Violent Crime Down, But Property Crime Up In Memphis & Shelby County

MEMPHIS, Tenn. (localmemphis.com) - The crime statistics for the first two months of 2017 offer a mixed bag for the city of Memphis and Shelby County. While violent crime is down slightly, law enforcement is dealing with a significant uptick in major property crimes.

That spike in property crimes keeping law enforcement here and countywide busy. Leaders said the spike is unusual, since such crimes were trending downward in the last decade, at more than 30% in Memphis and Shelby County.

“It's just sad you don't have a safe haven to call home anymore,” says resident William Shugars. Shugars was feeling a little rattled, one day after investigators said both of his Hickory Hill neighbors’ cars were stolen while being warmed up.

"I know during cold weather there's a temptation to do that,” says Bill Gibbons of the Memphis Shelby Crime Commission.

Such a crime, and other major property crimes, are a major obstacle for Shelby County authorities so far in 2017.

New data from the Memphis Shelby Crime Commission in January and February showed motor vehicle thefts and other burglaries up nearly 15% in Memphis and nearly 13% countywide.

"Obviously, we just hope that's a bump in the road that's going to reverse itself in the next month or so,” says Gibbons.

The crime data wasn't all negative. Major violent crime, including homicide and aggravated assault, dropped nearly 3% in January and February.

That's on the heels of 2016, when the city of Memphis set a new high for homicides in a calendar year.

"We can be at least cautiously encouraged by the downward trend in major violent crimes so far this year,” says Gibbons.

These statistics for 2017 come as the Memphis Shelby Crime Commission just began a new five-year plan, primarily to combat violent crime.

Gibbons said they should be able to really gauge what's working, and what needs to be tweaked, by next year.

(MEMPHIS SHELBY COUNTY CRIME COMMISSION)

For the second straight month, major violent crime is down in both the City of Memphis and all of Shelby County compared to 2016, based on preliminary data from the Tennessee Bureau of Investigation's (T.B.I.'s) Incident Based Reporting System (TIBRS).

In Memphis, for January and February, the major violent crime rate dropped 2.8 percent compared to the first two months of 2016. In all of Shelby County, the decline was 2.9 percent. Major violent crimes include murders, rapes, robberies, and aggravated assaults. (Under the T.B.I.'s system, murder includes the intentional, non-justifiable killing of a person. Not every homicide is a murder.)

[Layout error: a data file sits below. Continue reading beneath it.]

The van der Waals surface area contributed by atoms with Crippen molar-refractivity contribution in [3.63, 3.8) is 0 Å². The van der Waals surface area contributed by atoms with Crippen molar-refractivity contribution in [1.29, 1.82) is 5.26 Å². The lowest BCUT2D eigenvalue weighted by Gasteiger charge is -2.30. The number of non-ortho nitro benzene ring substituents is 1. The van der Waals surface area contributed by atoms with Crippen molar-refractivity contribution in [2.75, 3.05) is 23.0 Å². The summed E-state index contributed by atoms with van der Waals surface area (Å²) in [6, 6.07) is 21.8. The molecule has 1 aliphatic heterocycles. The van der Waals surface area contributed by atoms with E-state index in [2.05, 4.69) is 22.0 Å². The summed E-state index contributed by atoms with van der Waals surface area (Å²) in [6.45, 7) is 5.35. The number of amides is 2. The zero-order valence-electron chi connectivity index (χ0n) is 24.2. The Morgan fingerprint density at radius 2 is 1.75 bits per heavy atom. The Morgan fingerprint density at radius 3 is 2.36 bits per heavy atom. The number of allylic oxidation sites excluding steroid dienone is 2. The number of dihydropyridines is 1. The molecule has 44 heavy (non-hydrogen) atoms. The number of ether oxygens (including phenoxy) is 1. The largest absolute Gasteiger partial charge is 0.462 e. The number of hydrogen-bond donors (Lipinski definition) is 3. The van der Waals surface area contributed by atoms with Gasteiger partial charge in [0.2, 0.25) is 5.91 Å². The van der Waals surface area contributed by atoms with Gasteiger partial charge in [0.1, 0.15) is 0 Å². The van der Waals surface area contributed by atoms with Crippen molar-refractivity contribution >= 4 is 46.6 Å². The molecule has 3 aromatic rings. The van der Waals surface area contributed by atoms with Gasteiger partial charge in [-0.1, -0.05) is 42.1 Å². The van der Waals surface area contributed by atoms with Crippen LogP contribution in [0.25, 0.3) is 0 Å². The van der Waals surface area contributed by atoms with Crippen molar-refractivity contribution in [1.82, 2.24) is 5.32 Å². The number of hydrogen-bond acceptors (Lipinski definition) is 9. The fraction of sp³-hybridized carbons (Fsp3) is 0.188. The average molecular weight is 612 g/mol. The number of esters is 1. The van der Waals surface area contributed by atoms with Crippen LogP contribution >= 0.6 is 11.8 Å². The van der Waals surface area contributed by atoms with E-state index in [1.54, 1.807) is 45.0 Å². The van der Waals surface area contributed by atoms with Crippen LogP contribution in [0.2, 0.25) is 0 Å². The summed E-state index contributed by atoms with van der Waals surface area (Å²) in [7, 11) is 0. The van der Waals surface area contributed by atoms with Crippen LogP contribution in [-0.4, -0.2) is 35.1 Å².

Major property crimes (composed of burglaries, motor vehicle thefts, and other felony thefts) increased in January and February of this year compared to the first two months of 2016 by 14.6 percent in Memphis and 12.7 percent countywide. The major cause continues to be an uptick in motor vehicle thefts. For ten straight years (2007-2016), the major property crime rate has trended downward, with a total drop of over 30 percent in both Memphis and countywide.

"Leaving vehicles running while unattended has contributed to the rise in auto thefts. It is not only illegal by city ordinance, but also leaves you vulnerable to being a property crime victim. We must do our due diligence when securing our vehicles," said MPD Director Michael Rallings.

The overall crime rate is measured by 54 separate categories of "Group A crimes" tracked by the T.B.I. In January, the overall crime rate was up in the city of Memphis by 7.6 percent compared to January of last year and up 5.2 percent countywide. The overall crime rate has also been trending downward for the last ten years (2007-2016), with a drop of over 20 percent in both Memphis and all of Shelby County during that time period.

"The drop in major violent crime is encouraging. This is an area where we all agree steady progress is essential," said Bill Gibbons, president of the Memphis Shelby Crime Commission and executive director of the Public Safety Institute at the University of Memphis.

Attached are tables which give a more detailed breakdown of various categories of crime for certain years and comparisons to other years.

 

 


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